The Wind, and Snow

I went outside to feed the birds this morning, and the bitingly cold wind made me catch my breath.

Back inside the house, I suddenly remembered this old nursery rhyme from my childhood. Or poem, if you prefer.

I wonder if any parents still sing this to their children in 2021?

The north wind doth blow,
And we shall have snow,
And what will the robin do then, Poor thing?
He’ll sit in a barn,
And keep himself warm,
And hide his head under his wing, Poor thing!

The north wind doth blow,
And we shall have snow,
And what will the swallow do then, Poor thing?
Oh, do you not know
That he’s off long ago,
To a country where he will find spring, Poor thing!

The north wind doth blow,
And we shall have snow,
And what will the dormouse do then, Poor thing?
Roll’d up like a ball
In his nest snug and small
He’ll sleep till warm weather comes in, Poor thing!

The north wind doth blow,
And we shall have snow,
And what will the honey-bee do then, Poor thing?
In his hive he will stay
Till the cold is away
And then he’ll come out in the spring, Poor thing!

The north wind doth blow,
And we shall have snow,
And what will the children do then, Poor things?
When lessons are done
They will skip, jump and run,
Until they have made themselves warm, Poor things!

The North Wind
by Anonymous

The wind here is not coming from the North though. It is coming from the East. Norfolk is flat, and has no natural or man-made obstacles to interrupt the force of the wind all the way from Russia. Maybe I ought to write a new version of that poem, changing North to East?

59 thoughts on “The Wind, and Snow

  1. I also dont know this rhyme, but it sound lovely. This day – as i remember right- was the day Ritu ( had the wish getting snow (around Kent). She got it one or two days later. The coldness and the wind were of need. :-)) Michael

    Liked by 1 person

  2. I don’t know this delightful nursery rhyme. You say parents would sing it to their children? What was the tune? Yes, you should rewrite the poem changing the wind from north to east. Best to you, Pete.

    Liked by 1 person

  3. Thanks for sharing, have never heard that song – where I grew up? Wind out of North/West, maybe snow – Wind from South/East? OMG! Tornado or bad, bad blizzard coming our way – WATCH OUT and batten down the hatches! Etc….and yet? In my adulting life? the weather arrives and everyone – the robin, the swallow, the doormouse – the humans paying attention? They just hunker down and say – “This will be one hell of a story if we don’t die” (John Green) AND afterward? They just say, “Okay, how can we remember to never forget what we should have been better prepared for??” – – LOL – but that’s just me and if it means updating an older song or writing a new one? So BE IT! Songs and stories are great for passing on information – and more reliable than digital, white paper archive – as far as accessing in one’s own memory – LOL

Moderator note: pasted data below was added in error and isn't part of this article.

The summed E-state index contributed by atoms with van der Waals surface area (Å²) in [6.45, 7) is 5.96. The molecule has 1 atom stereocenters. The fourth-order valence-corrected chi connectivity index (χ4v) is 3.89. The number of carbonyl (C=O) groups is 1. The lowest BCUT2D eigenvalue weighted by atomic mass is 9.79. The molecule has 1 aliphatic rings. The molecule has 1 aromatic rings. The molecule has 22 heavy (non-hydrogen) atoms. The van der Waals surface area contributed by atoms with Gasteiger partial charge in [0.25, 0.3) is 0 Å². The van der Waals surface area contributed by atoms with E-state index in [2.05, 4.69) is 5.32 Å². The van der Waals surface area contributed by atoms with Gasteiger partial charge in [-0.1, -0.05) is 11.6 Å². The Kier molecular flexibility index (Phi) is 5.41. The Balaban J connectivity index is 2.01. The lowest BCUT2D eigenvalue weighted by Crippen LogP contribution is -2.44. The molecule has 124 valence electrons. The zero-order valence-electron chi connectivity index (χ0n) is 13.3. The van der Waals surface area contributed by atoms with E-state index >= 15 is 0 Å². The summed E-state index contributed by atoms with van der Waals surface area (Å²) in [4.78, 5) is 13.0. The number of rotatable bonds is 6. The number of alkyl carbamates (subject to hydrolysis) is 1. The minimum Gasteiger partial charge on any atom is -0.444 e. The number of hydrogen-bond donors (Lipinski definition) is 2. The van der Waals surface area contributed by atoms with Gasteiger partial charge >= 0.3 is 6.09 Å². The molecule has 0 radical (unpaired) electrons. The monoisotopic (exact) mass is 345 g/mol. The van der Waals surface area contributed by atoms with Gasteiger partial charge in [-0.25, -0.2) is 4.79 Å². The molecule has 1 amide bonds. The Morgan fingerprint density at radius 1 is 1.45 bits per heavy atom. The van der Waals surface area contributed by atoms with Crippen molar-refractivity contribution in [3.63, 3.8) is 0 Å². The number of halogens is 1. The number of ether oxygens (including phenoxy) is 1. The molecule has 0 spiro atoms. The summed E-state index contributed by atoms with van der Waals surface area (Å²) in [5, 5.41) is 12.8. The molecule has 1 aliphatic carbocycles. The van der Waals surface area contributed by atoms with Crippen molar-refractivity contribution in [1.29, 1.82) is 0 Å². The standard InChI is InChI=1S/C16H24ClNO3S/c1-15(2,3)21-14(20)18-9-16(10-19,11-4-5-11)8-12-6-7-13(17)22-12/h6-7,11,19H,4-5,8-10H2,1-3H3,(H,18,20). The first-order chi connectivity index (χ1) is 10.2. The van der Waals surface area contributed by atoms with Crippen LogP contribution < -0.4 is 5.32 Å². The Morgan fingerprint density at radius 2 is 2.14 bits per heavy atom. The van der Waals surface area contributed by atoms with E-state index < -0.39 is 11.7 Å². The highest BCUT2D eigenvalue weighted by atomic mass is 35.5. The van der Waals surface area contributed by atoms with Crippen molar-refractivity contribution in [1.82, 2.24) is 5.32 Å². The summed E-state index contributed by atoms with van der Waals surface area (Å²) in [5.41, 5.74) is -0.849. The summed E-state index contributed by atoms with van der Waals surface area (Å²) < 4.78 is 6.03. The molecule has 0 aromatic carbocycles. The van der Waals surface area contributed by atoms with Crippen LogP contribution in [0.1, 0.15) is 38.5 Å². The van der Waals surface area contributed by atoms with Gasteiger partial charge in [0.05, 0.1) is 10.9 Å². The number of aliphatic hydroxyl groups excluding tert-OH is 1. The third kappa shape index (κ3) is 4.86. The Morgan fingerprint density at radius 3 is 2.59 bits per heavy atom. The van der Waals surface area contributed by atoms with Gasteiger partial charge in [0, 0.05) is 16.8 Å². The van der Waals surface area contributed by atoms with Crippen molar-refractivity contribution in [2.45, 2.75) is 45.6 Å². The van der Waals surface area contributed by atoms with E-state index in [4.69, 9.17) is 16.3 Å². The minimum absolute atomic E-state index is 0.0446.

Liked by 1 person

  4. I remember that poem, mainly the first verse, which I could recite from memory but not all the the verses. It feels very cold here today and we had a snow shower earlier, which I suspect will turn to rain and it’s windy. Jon has ventured out, I stayed in to bake.

    Liked by 1 person

  5. I like this poem Pete. You know how I love the snow but this morning it arrived with ice and wind, not fluffy and peaceful and soft. I hope it settles down so I can enjoy it. Until then, I will stay in where its warm. 🙂

    Liked by 1 person

  6. While the wind is not blowing here, we did have a power outage from heavy, wet snow on trees causing a power line to be out for 5 hours last night, s to writing the poem with an East Wind, I suspect Anonymous (who has a lot of works to his or her credit) will be pleased, Warmest reagards, Theo

    Liked by 1 person

  7. The birds seem to be more frantic at the feeders when it is windy or rainy. So nice you feed them, too. The poem is a beautiful one, and I am confident you could do a re-write justice if you are so inclined. Poetry makes us exercise a different writing muscle.

    Liked by 2 people

    1. My previous attempts at poetry were poor, Maggie. I thought of just changing North to East, but that wouldn’t do it justice.
      I feed the birds with all kinds of things, mostly on the ground. I have a bird-table and a metal feeder, but they used to avoid those for some reason. I give them dried mealworms, sunflower seeds, stale bread, and crackers.
      Best wishes, Pete.

      Liked by 1 person

      1. Our feeders are currently filled with Pine Siskins as they are here in an overabundance this year. We have ended up using mostly dried mealworms – that does not appear to be a food they favor.

        Liked by 1 person

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